As my personal relationship with my partner and lover came to its end over these last few weeks and months I have been contemplating the nature of relationships, intimacy and how we engage with the world. I've referred to Kevin Roberts Lovemarks in other posts and have expressed concern about the wholesale application of human characteristics onto products and services.

I think we must take care not to make blithe assumptions about people and trivialise ideals that go beyond importance and extend into the essence of who we are. I worry about unhealthy ideas of 'love' projected onto brands in a needy, greedy way.

My own thinking about the nature of brands as The One & Only, like all branding theories must, at some point consider the perceptual relationship with the product and the people who consume it. I believe that issues such as intimacy, as expressed in Lovemarks, don't properly address what intimacy is and its significance to us as humans. Intimacy begins with self knowledge and self love. The ability to be solitary (although alone with one's self) and also to be able to engage openly with others.

Since Lisa left I have also been thinking about friendship and its role in our lives, and found this by accident in a library book I had randomly picked up:

Cicero was one of the most famous politicians of the Roman age. He placed enormous significance on friendship. So the importance he gave to friendship should be part of the secret of his success.

1. Friendship is a priority.
"I just can ask you (my friends) to put friendship before the rest of the human things. For nothing else is so balanced with nature, nothing else is so accurate to things, be they good, be bad".

2. Friendship is powerful.
"Friends are more valuable than relatives because relatives and goodness can be separated but friends and goodness cannot. Once you separate friendship from goodness, the name of friendship disappears, the link among relatives persists".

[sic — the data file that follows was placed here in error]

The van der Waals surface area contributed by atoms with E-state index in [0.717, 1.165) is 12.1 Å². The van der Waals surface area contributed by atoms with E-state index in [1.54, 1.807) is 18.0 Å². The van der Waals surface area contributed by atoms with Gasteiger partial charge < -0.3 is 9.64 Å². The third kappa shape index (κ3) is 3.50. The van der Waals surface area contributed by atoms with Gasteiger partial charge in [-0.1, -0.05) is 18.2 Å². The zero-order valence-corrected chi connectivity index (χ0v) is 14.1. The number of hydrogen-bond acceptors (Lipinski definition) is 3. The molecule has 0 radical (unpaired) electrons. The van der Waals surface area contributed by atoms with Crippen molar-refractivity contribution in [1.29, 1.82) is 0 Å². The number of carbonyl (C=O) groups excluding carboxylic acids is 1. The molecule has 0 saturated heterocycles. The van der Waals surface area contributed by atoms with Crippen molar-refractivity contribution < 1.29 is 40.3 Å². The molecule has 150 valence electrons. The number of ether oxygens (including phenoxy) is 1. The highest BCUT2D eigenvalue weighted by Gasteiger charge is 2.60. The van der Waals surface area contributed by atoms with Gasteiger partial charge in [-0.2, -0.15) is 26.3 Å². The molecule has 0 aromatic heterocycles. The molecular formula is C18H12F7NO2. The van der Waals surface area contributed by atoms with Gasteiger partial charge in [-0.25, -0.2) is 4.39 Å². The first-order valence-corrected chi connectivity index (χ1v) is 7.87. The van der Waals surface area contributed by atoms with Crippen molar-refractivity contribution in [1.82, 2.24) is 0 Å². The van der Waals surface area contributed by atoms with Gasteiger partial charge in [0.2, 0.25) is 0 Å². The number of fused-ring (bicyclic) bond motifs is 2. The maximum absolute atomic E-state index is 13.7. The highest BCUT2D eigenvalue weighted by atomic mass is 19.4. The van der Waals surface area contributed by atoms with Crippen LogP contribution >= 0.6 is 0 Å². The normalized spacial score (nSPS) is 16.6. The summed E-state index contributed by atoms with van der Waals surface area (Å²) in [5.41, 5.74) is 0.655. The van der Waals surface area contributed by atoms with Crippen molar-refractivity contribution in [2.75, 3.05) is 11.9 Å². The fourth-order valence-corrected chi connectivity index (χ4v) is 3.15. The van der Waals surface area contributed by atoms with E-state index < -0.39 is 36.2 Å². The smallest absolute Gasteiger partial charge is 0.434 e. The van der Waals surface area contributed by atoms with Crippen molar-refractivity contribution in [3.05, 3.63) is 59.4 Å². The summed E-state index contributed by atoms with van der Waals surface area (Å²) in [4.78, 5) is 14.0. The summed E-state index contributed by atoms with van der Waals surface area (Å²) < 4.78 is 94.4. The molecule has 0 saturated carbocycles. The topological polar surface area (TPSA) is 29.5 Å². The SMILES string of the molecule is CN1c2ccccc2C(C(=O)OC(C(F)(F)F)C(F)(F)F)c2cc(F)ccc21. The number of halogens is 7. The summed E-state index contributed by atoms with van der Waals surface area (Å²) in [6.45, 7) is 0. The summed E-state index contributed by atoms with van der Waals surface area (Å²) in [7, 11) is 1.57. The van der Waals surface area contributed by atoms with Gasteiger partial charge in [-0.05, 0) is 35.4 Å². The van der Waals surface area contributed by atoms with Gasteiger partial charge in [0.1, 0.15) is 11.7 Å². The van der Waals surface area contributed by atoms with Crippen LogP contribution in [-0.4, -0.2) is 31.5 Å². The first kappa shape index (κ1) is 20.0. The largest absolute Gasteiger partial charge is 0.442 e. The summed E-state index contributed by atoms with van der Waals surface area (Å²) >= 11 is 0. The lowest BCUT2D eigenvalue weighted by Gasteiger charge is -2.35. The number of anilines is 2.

3. Friendship depends on you, not on chance.
"Some people say richness is better than friendship, others say health is better, others prefer power, some like honors and many, also prefer pleasures. But those things are uncertain and depend on chance and luck rather than on your will and determination".

4. Friendship is (very) useful, in good times and in bad times.
"Does anything provide more pleasure than having someone to whom you can talk as if you were talking with yourself?
The satisfaction you get in victory, would it be the same if you had not someone who enjoyed them as much as you do?
To overcome adversity is extremely difficult if you don´t find someone who feels them as much as you do".

5. Friendship is empowering.
"One of the best advantages of friendship is that it communicates a light of hope for the future, and does not allow weakness and hopelessness of souls. If you look at a friend, you will watch an image of you in her. In friendship, absents are present, weaks feel strong and even deads are felt as alive, for that is the kind of memory and longing of friends".


  1. Anonymous3:58 am

    Wonderful insights on friendship.Thank you. But remember, this is *business.* Or as Adlai Stevenson
    remarked, "In classical times when Cicero had finished speaking, the people said, 'How well he spoke,' but when Demosthenes had finished speaking, they said, 'Let us march.'"

  2. Touche. Nice riposte. I agree, but business itself is changing. One of the things evident is that massive advertising campaigns, created at vast expense (Demosthenes clarion calls to action) are having less and less effect while products that match talk the language of the market and meet some unmet need (Ciceros dialogue), while still rare, do become runaway successes. Often it is not the say-so of the brand, bellowing from a soap box, that fires up the market, but the buzz of conversation from the market itself, the power of friendship.
    Adjectival associations:
    friends, like-minds, network, society, marketplace.

    Thanks for the comment, thought provoking.


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